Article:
How to travel with anxiety

Tips for staying calm through the panic.

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When people say they love flying, I have to wonder why. What’s so fun about suspending yourself in the middle of the sky in what’s essentially a soup tin wired to a lot of electricity?

And when they say the idea of going on an adventure makes them really excited, again I wonder — how? See, the ‘unknown’ to me is scary AF. I travel with anxiety — and a whole heap of it. If I don’t know what’s going to happen, or I’m pushed out there into sponteneity, my anxiety rears its fugly head.

I’m the kind of ‘unknown’ hater who, when driving somewhere new for the first time, absolutely has to look up the route on Google Maps beforehand. And when I say ‘look up’, I mean follow the road on street view from start to finish to check if there’s any weird junctions or massive roundabouts. That way, I can be prepared for anything.

Travelling with me will almost always end up with you being my carer — sometimes literally holding my hand through things. ‘What if the train suddenly changes destination?!’, I’ll cry at you with horror in my eyes. ‘What if we get to the hotel and they don’t have a record of our booking and then the police escort us out?!’, I’ll wail as you wonder how I actually function as a fully-grown adult. But that’s anxiety — it turns me into a quivering (and mostly nauseous) wreck.

You don’t get to be a travel blogger without actually travelling though, so over the years I’ve picked up some pretty useful habits for making travel with anxiety that little bit easier — whether it’s long haul or just long ass commutes. Next time you’re heading out, take note of these tips.

Trick yourself into controlling your breathing

It’s easy enough to tell people to concentrate on their breathing, but when you’re in the midst of a panic attack the last thing your brain wants to do is chill out with a bit of meditation. So I figured out if I concentrate on something else, my breathing kinda just figures itself out. I always have a pack of mints in my bag — so when I feel an attack starting to rise, I start to eat one and concentrate on the flavour. Tricking myself into thinking ‘ooh, mint really calms me down’, seems to make my breathing sort itself out. It’s kind of a placebo, but it works. The same could work with those Rescue Remedy capsules.

Minimise disruptions with an eye mask and earplugs

This only really works on long haul flights and train/bus journeys — unless you don’t mind standing on a packed tube with a Minnie Mouse eye mask on. When you’re prone to anxiety attacks, it helps to imagine yourself some space. And when you’re sat in cattle class on a flight, that ain’t easy. So on long haul flights I wash my make-up off with a face wipe, whip on an eye mask to block out my surroundings, listen to calming music to ignore screaming babies, and imagine I’m sitting in the middle of a huge, sunny park enjoying the gentle breeze. Horrible plane stress be gone!

Quite simply, pack lightly

Do you really need to take five pairs of shorts in different colours? Are straighteners and a curling wand absolutely necessary? Confident you’ll be alright with a suitcase, backpack and satchel? The more you carry around with you, the more stressful you’re going to find travelling — especially if you’ll be moving hotels frequently. The same goes for smaller journeys — the more bags you carry around with you, the more flustered in crowds you’ll be and the more anxious you’ll get about remembering to pick them all up.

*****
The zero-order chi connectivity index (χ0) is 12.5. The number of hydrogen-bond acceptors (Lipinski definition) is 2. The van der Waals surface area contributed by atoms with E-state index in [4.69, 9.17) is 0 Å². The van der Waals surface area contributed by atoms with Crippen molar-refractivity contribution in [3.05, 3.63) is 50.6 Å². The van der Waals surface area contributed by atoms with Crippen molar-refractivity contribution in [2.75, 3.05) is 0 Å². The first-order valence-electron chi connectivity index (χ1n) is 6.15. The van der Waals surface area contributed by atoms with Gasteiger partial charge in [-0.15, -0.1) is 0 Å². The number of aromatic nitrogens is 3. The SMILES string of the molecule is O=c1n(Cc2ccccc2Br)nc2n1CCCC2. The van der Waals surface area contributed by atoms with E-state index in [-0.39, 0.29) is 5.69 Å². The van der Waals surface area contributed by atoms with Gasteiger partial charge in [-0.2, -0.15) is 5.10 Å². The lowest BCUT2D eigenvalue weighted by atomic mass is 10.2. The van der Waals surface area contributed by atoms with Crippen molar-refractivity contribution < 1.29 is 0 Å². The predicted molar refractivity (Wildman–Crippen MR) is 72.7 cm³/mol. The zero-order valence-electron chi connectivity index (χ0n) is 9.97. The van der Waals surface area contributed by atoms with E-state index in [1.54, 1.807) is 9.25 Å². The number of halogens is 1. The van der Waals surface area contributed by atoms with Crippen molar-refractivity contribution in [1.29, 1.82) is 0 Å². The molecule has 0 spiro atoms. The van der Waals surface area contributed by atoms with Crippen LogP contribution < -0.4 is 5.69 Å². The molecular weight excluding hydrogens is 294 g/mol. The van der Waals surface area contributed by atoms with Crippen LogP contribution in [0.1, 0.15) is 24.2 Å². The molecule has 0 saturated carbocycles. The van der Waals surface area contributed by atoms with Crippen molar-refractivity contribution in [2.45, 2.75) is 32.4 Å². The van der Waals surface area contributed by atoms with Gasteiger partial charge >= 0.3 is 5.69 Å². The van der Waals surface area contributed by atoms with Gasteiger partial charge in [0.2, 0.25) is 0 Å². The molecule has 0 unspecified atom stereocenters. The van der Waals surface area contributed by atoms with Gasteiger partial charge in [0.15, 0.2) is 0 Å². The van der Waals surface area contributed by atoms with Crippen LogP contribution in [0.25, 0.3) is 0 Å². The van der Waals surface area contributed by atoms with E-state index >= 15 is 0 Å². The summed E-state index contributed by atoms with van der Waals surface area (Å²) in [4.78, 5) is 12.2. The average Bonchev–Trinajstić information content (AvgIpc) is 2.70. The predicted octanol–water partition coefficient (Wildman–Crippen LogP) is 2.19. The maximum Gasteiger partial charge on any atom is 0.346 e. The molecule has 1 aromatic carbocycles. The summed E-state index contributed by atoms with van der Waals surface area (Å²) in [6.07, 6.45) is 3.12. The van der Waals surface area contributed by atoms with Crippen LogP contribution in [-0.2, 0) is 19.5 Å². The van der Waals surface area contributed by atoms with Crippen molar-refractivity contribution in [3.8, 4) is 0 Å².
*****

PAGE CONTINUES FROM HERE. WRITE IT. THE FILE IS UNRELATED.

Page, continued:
Do your research in advance

If your anxiety feels at its worst when you find yourself bowling through hundreds of ‘what ifs’ and getting worried about consequences, it’s worth doing plenty of research before you set off for your trip. Not sure about the laws or culture of the place you’re visiting? Unsure about how many stops on the train there are until you need to get off? Haven’t a clue if your booked activities are safe and worth the money? Google it. All of it. You’ll feel much calmer knowing what to expect and it’ll help keep those questions nagging at the back of your mind at bay.

Don’t skip meals

Nausea is a pretty huge side effect of my anxiety. If I feel the slightest bit worried about something, my appetite is the first thing to go. When I’m in the throes of a panic, food is the last thing on my mind and I start to worry about throwing up in public places. You can also get lost with your soggy in-flight mushroom pasta, airlines. But I’ve discovered that, strangely, potato-based foods are a neutral for me. So, I always make sure I take crisps onto the plane. It’s so important to eat properly when travelling though, so try your hardest to avoid skipping meals.

Take it step-by-step

Remember that Friends episode where Chandler freaks out about getting married and Ross convinces him to take the day a little at a time? That shit really works, especially when you feel overwhelmed with your internal anxiety monster. Thinking about the journey in its entirety seems impossible, but break that down into manageable bits and you’ll get there. If you’re worried about the flight, just think about it one step at a time. Getting to the airport, going through security, boarding, taking off, entertainment, in-flight meal, more entertainment, landing. Don’t think past the step you’re in at that moment and you won’t overwhelm yourself with worry.

So there you have it: just a few of my tried-and-tested tips for travelling with anxiety. Travelling opens you to new experiences and cultures, so of course will trigger any issues. But dealing with panic attacks gets you one step closer to overcoming your fears. They really go hand in hand. Be rest assured these tricks will help you enjoy travel that bit more.

Good luck and let me know if these tips made a difference for you.


Originally published at This City Life.

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